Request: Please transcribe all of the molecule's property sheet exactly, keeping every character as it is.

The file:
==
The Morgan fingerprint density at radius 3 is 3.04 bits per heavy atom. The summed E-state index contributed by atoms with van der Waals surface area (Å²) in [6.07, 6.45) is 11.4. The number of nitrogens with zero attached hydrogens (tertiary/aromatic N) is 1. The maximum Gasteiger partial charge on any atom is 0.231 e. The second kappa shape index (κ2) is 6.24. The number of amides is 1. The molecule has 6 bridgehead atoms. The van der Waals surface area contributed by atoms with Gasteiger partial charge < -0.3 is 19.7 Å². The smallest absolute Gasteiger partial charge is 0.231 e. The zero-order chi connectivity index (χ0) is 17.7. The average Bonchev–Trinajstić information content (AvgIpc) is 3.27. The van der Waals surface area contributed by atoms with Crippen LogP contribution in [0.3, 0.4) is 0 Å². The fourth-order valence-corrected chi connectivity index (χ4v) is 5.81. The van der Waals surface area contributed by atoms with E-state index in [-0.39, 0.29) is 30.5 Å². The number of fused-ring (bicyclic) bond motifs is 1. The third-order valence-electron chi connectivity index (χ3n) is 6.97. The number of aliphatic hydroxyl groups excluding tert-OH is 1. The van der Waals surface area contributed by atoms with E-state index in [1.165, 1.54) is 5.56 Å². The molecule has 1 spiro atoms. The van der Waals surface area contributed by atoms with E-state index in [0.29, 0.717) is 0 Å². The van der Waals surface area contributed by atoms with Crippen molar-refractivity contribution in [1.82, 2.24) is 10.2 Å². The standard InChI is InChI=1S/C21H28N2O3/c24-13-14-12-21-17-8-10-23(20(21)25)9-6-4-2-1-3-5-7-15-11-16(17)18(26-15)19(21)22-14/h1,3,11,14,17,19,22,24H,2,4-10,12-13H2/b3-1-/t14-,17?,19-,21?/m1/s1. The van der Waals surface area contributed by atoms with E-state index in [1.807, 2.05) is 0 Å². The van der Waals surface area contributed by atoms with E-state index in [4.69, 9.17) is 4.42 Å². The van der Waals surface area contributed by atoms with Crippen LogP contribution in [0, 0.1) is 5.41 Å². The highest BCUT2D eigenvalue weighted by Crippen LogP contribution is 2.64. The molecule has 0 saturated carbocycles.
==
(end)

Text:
The Morgan fingerprint density at radius 3 is 3.04 bits per heavy atom. The summed E-state index contributed by atoms with van der Waals surface area (Å²) in [6.07, 6.45) is 11.4. The number of nitrogens with zero attached hydrogens (tertiary/aromatic N) is 1. The maximum Gasteiger partial charge on any atom is 0.231 e. The second kappa shape index (κ2) is 6.24. The number of amides is 1. The molecule has 6 bridgehead atoms. The van der Waals surface area contributed by atoms with Gasteiger partial charge < -0.3 is 19.7 Å². The smallest absolute Gasteiger partial charge is 0.231 e. The zero-order chi connectivity index (χ0) is 17.7. The average Bonchev–Trinajstić information content (AvgIpc) is 3.27. The van der Waals surface area contributed by atoms with Crippen LogP contribution in [0.3, 0.4) is 0 Å². The fourth-order valence-corrected chi connectivity index (χ4v) is 5.81. The van der Waals surface area contributed by atoms with E-state index in [-0.39, 0.29) is 30.5 Å². The number of fused-ring (bicyclic) bond motifs is 1. The third-order valence-electron chi connectivity index (χ3n) is 6.97. The number of aliphatic hydroxyl groups excluding tert-OH is 1. The van der Waals surface area contributed by atoms with E-state index in [1.165, 1.54) is 5.56 Å². The molecule has 1 spiro atoms. The van der Waals surface area contributed by atoms with E-state index in [0.29, 0.717) is 0 Å². The van der Waals surface area contributed by atoms with Crippen molar-refractivity contribution in [1.82, 2.24) is 10.2 Å². The standard InChI is InChI=1S/C21H28N2O3/c24-13-14-12-21-17-8-10-23(20(21)25)9-6-4-2-1-3-5-7-15-11-16(17)18(26-15)19(21)22-14/h1,3,11,14,17,19,22,24H,2,4-10,12-13H2/b3-1-/t14-,17?,19-,21?/m1/s1. The van der Waals surface area contributed by atoms with E-state index in [1.807, 2.05) is 0 Å². The van der Waals surface area contributed by atoms with E-state index in [4.69, 9.17) is 4.42 Å². The van der Waals surface area contributed by atoms with Crippen LogP contribution in [0, 0.1) is 5.41 Å². The highest BCUT2D eigenvalue weighted by Crippen LogP contribution is 2.64. The molecule has 0 saturated carbocycles.